The fall and winter months are Sicky City. We've got expert advice on helping her through the illnesses that bother babies most.
The first time my son Fletcher woke me after midnight, crying with a terrible cough and fever, I freaked out. There was no mistaking the hoarse, barking cough: He had croup. So my husband and I bundled him up and sped to the after-hours clinic. Just our luck -- it was closing down. "You could go to the emergency room," the last nurse suggested as she locked the door behind her. But as we weighed the dangers of exposing our baby to even more germs there, we realized that en route to the clinic, Fletcher had miraculously stopped coughing. I'd heard that cool night air could help a croupy bark -- and it had! We opted to settle him at home instead.
A cold is a minor infection in the nose and throat caused by any one of more than 200 viruses that your tot inhales or picks up from the things she touches. Stock up on tissues and saline nose drops. While your infant's immune system is maturing, she'll get about seven colds a year. "The first time was scary," says Boston mom Miriam Katz, recalling her daughter Dalia's bout at 5 months. "She was so congested that she couldn't breathe through her nose, and she didn't want to nurse. Taking her into our steam shower and using eucalyptus oil in the humidifier helped, and she got better fast."
A cold isn't serious, but when your baby is younger than 3 months, a cold can quickly turn into croup or pneumonia. Monitor symptoms, and call the M.D. if they worsen or last more than three days. If your child is younger than 4 weeks and has a fever (100.4?F and up when taken rectally), take her to the ER. At this age, babies can get very sick very fast because they're not fully immunized, explains Stephen Turner, M.D., chief of pediatrics of SUNY Downstate at Long Island College Hospital, in Brooklyn. A spinal tap may be necessary to ensure that your baby doesn't have a bacterial infection such as meningitis. But if your child has a high fever (101?F and above), ear pain, eye redness, or discharge, or if she's not eating normally or isn't wetting as many diapers, it's more than a cold. You should dial your doc right away.
You should take this respiratory infection seriously. Among children, babies younger than 6 months old have the highest risk of being hospitalized and also have the highest rates of flu mortality. That's largely because their immune system hasn't fully developed and they're too young to have a flu shot. However, if you were vaccinated when you were pregnant, your antibodies cut your baby's flu risk by 41 percent during those first six months, according to research. After that, she'll be old enough for her own shot. Get the rest of the family and caregivers immunized, too, advises Orlando pediatrician Hernando Cardona, M.D., of Windermere Pediatrics. "The only way Baby is going to contract flu is if someone brings it home," he says.
If it's flu season (November to April), and your little one spikes a fever, see your doc that same day. A rapid test of nasal secretions can confirm that she has influenza, and your M.D. may administer an antiviral, such as Tamiflu, which can speed recovery by a day or so. Tamiflu is generally not recommended for children younger than 12 months, "but when a baby is really sick, we'll give it, because the younger they are, the higher their risk for complications," Dr. Cardona says. One of the most common is pneumonia, which develops when a flu virus migrates into the lungs from the nose and throat, or when a bacterial infection has cropped up as well. Viral pneumonia is treated with comfort measures; bacterial pneumonia requires antibiotics.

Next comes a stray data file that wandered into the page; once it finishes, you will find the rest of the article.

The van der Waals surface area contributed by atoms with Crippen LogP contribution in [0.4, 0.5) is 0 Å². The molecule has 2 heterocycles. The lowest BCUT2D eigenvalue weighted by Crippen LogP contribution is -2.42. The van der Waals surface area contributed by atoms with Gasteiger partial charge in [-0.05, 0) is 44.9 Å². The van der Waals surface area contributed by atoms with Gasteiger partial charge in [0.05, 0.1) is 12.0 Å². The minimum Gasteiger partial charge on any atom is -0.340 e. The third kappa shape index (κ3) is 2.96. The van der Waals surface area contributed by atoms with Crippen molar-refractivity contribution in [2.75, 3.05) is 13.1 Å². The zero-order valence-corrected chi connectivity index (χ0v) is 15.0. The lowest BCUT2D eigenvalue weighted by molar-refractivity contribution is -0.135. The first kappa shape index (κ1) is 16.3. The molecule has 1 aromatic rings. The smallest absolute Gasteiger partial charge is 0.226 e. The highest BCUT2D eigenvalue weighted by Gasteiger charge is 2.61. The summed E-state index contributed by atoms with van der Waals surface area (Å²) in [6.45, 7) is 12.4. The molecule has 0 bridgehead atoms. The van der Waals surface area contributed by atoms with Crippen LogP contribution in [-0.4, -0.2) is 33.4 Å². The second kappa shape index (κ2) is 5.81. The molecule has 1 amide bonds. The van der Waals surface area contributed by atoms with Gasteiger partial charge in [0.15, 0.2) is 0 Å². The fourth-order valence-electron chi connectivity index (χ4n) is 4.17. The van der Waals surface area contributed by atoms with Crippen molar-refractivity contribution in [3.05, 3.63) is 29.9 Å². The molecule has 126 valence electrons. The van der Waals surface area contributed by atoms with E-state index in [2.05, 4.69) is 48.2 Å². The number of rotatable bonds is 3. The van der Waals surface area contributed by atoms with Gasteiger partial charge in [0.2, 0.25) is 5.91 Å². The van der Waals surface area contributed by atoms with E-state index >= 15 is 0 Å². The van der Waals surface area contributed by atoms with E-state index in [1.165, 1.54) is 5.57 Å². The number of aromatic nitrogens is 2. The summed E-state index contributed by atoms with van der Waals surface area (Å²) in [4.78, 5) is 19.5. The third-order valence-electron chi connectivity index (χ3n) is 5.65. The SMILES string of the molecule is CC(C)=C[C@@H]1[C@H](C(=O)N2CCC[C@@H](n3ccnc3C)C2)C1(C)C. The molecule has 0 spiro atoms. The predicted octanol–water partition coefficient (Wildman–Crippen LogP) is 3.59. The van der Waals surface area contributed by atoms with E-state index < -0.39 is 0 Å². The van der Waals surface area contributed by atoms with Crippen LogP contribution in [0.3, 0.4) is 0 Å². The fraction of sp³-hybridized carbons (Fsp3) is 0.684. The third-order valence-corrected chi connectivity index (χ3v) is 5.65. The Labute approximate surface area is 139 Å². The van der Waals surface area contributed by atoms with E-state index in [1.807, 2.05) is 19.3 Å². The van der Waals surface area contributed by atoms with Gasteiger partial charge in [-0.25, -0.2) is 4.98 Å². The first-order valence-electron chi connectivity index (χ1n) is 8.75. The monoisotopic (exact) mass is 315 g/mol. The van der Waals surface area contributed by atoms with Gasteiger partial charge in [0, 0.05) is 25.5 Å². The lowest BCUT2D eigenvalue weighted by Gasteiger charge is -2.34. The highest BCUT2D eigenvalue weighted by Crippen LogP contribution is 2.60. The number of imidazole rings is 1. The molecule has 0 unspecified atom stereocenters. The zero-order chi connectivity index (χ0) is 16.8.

A simple cold, sometimes with a fever, until the coughing starts a few nights later. Croup almost always comes on after midnight. The raspy, barking cough and high-pitched whistle when Baby inhales (called stridor) are so distinct, doctors can often diagnose croup over the phone. "That seal sound! The first time my daughter Zoe had that cough, I thought, This is what they're talking about. It's so obvious," Darien Wilson, of Highlands Ranch, Colorado, says.
Babies get croup when a virus causes swelling in the larynx, vocal cords, and windpipe. An infant's windpipe is narrow to begin with, and the swollen vocal chords are very close together. When babies get scared and cry, the airflow through the larynx as they breathe in or cough produces croup's telltale bark and whistle, Dr's explains. Some reassurance: The virus that causes most cases is so benign that kids will often get only that barky cough, Dr. Cardona says. Children generally outgrow croup as their airways widen.
If you hear the stridor whistle when Baby is resting, he's breathing rapidly, and you can see the skin near his ribs and throat pull in with each breath (called retractions), call the M.D. His windpipe is closing. "If you've tried running the humidifier and using cool air and he's not getting better, seek medical attention," Doctors advises. Your child may need steroids or epinephrine to reduce inflammation.
Infants get bronchiolitis when a virus (usually respiratory syncytial virus, aka RSV) inflames the tiniest tubes in the lungs, called bronchioles, clogging them with mucus. For many young children, this is only a minor infection. "People panic when they hear RSV," Dr. Cardona says. "Most of the scary stuff you read about happened to kids who were in the NICU, who had serious lung issues from the get-go. But if your baby was healthy before the symptoms started, she's going to be fine." Treat it like a common cold.
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